"Given where we are in the calendar and the requirements of Trade Promotion Authority (TPA), this is really a 2016 issue for Congress to consider, not a 2015 issue," Froman said of the timetable for implementing the trade deal.
Also Froman stated that TPP negotiators will carry out legal review of the free trade agreement prior to releasing the document to public.
“To formalize the outcomes of the agreement, negotiators will continue technical work to prepare a complete text for public release, including the legal review, translation, and drafting and verification of the text,” Froman said.
Earlier on Monday, twelve countries of the Pacific-Rim region reached an agreement on the wording and subject matter of the TPP deal designed to cover about 40 percent of the global economy.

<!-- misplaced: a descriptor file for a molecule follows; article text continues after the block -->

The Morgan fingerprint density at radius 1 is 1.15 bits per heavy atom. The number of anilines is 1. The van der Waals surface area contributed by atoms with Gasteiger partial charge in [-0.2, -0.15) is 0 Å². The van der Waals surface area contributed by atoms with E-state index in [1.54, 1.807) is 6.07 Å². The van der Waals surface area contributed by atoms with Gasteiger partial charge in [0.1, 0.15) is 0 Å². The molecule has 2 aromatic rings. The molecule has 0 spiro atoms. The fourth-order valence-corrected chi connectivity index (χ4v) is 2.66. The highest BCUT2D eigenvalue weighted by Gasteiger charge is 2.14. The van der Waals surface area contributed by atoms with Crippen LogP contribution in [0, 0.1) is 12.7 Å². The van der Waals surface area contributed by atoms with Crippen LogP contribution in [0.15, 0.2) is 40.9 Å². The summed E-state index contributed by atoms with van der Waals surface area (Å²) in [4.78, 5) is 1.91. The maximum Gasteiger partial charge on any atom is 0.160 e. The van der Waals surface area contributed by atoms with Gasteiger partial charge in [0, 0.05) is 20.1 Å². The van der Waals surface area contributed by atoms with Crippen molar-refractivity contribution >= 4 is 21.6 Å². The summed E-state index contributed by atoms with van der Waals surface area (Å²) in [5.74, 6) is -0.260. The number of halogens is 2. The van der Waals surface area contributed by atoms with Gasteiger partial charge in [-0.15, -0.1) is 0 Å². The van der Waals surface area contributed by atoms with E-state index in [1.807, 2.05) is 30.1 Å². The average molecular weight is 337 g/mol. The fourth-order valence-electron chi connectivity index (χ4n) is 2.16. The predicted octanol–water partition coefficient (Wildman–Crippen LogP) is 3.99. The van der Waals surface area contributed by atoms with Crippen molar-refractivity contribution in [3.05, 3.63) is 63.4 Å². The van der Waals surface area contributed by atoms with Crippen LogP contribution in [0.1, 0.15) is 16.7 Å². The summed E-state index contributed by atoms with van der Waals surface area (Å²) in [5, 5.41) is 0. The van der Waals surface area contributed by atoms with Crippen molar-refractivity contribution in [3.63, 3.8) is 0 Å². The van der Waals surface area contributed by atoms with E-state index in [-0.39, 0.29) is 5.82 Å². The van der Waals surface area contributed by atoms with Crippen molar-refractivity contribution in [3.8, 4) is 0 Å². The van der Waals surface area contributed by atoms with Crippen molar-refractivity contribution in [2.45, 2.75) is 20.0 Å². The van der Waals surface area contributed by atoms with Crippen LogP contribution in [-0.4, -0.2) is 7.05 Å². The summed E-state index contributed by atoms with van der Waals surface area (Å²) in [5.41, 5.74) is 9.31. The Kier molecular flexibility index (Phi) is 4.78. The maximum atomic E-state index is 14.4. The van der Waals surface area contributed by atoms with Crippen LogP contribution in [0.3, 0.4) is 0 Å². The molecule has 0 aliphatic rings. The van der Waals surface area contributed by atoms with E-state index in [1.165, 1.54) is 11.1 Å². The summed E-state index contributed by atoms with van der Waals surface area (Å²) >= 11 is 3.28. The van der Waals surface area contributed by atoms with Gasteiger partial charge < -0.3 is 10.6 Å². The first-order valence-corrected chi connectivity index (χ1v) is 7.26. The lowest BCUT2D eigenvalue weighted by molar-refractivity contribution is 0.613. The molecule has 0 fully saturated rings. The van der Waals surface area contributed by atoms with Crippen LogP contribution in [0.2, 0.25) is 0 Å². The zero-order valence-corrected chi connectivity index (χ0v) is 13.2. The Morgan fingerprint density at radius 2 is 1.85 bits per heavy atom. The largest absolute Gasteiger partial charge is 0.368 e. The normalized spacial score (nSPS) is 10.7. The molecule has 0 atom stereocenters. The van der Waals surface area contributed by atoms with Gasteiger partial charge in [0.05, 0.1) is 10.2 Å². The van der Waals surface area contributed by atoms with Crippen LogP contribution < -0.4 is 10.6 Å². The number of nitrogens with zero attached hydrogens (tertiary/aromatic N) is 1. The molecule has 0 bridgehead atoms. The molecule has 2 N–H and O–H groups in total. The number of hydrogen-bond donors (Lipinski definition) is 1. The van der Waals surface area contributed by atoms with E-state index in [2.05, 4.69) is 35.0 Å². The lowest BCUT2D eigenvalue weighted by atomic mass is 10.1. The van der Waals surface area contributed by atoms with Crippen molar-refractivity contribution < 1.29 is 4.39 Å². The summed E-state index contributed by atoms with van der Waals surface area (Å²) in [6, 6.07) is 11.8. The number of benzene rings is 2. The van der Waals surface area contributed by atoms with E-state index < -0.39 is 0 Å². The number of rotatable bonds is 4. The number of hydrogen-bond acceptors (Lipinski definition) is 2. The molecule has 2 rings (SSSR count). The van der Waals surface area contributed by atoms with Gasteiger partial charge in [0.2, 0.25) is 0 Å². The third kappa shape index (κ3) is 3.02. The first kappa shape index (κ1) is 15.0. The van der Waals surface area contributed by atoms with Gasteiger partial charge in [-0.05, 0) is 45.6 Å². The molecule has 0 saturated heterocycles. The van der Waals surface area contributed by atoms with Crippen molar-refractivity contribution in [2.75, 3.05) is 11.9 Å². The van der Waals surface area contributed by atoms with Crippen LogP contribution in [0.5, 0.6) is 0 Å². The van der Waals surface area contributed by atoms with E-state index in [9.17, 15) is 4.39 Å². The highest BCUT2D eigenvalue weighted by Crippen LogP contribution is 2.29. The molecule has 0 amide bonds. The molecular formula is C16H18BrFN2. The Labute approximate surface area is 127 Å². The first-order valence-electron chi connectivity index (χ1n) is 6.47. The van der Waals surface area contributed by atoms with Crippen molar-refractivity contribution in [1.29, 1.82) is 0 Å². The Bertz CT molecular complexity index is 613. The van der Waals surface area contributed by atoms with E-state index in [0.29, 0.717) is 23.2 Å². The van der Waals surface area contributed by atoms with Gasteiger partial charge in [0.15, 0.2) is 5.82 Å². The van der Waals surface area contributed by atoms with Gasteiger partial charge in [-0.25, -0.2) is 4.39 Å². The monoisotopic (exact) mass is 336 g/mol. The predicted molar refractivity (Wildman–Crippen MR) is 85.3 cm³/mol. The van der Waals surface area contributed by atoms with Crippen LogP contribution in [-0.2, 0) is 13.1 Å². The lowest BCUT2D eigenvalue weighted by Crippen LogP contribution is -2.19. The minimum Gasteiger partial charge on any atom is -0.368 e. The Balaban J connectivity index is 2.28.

The US government has previously been criticized for secrecy that surrounded TPP negotiations. Members of the US Congress argued there were many restrictions limiting access to the text of the deal.
In May, the White House dismissed the claims of secrecy as “not true” and said the public would have 60 days to read the document online once the trade agreement is signed.
“We look forward to engaging with stakeholders on the specific features of this agreement and undergoing the domestic processes to put the agreement in place,” Froman stated.
The TPP deal is expected to be voted on in the US Congress early in 2016.
Besides the United States and Canada, the deal includes Australia, Japan, New Zealand, Mexico, Taiwan, South Korea, Brunei, Chile, Singapore and Malaysia.